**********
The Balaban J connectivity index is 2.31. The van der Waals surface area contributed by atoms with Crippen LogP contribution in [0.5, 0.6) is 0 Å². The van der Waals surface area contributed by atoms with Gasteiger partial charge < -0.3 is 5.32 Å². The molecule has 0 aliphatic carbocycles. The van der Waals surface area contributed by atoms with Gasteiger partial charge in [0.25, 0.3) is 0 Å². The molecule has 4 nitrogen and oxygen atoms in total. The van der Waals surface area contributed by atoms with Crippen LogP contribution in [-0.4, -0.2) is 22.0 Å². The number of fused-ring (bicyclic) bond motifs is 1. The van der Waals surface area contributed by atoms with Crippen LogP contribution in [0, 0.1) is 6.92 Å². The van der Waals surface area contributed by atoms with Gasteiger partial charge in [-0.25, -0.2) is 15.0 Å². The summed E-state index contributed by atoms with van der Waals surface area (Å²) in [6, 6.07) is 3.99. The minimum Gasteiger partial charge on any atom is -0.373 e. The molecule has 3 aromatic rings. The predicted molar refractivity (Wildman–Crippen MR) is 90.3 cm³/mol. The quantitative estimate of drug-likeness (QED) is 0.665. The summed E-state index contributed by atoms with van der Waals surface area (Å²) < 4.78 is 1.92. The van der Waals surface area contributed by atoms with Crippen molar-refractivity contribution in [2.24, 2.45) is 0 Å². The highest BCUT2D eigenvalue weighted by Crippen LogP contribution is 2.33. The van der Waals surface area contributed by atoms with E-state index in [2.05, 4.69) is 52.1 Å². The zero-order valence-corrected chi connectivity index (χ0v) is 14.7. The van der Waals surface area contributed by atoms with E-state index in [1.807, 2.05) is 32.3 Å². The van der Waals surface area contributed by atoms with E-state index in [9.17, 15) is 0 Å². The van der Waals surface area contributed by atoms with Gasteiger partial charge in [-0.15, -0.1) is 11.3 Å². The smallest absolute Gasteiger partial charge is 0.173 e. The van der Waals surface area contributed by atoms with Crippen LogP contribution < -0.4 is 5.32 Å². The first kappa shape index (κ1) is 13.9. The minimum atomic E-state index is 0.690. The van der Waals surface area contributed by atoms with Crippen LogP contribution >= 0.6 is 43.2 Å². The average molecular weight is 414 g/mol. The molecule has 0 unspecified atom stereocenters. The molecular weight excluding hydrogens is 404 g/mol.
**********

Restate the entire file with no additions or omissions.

The Balaban J connectivity index is 2.31. The van der Waals surface area contributed by atoms with Crippen LogP contribution in [0.5, 0.6) is 0 Å². The van der Waals surface area contributed by atoms with Gasteiger partial charge < -0.3 is 5.32 Å². The molecule has 0 aliphatic carbocycles. The van der Waals surface area contributed by atoms with Gasteiger partial charge in [0.25, 0.3) is 0 Å². The molecule has 4 nitrogen and oxygen atoms in total. The van der Waals surface area contributed by atoms with Crippen LogP contribution in [-0.4, -0.2) is 22.0 Å². The number of fused-ring (bicyclic) bond motifs is 1. The van der Waals surface area contributed by atoms with Crippen LogP contribution in [0, 0.1) is 6.92 Å². The van der Waals surface area contributed by atoms with Gasteiger partial charge in [-0.25, -0.2) is 15.0 Å². The summed E-state index contributed by atoms with van der Waals surface area (Å²) in [6, 6.07) is 3.99. The minimum Gasteiger partial charge on any atom is -0.373 e. The molecule has 3 aromatic rings. The predicted molar refractivity (Wildman–Crippen MR) is 90.3 cm³/mol. The quantitative estimate of drug-likeness (QED) is 0.665. The summed E-state index contributed by atoms with van der Waals surface area (Å²) < 4.78 is 1.92. The van der Waals surface area contributed by atoms with Crippen molar-refractivity contribution in [2.24, 2.45) is 0 Å². The highest BCUT2D eigenvalue weighted by Crippen LogP contribution is 2.33. The van der Waals surface area contributed by atoms with E-state index in [2.05, 4.69) is 52.1 Å². The zero-order valence-corrected chi connectivity index (χ0v) is 14.7. The van der Waals surface area contributed by atoms with E-state index in [1.807, 2.05) is 32.3 Å². The van der Waals surface area contributed by atoms with E-state index in [9.17, 15) is 0 Å². The van der Waals surface area contributed by atoms with Gasteiger partial charge in [-0.15, -0.1) is 11.3 Å². The smallest absolute Gasteiger partial charge is 0.173 e. The van der Waals surface area contributed by atoms with Crippen LogP contribution < -0.4 is 5.32 Å². The first kappa shape index (κ1) is 13.9. The minimum atomic E-state index is 0.690. The van der Waals surface area contributed by atoms with Crippen LogP contribution >= 0.6 is 43.2 Å². The average molecular weight is 414 g/mol. The molecule has 0 unspecified atom stereocenters. The molecular weight excluding hydrogens is 404 g/mol.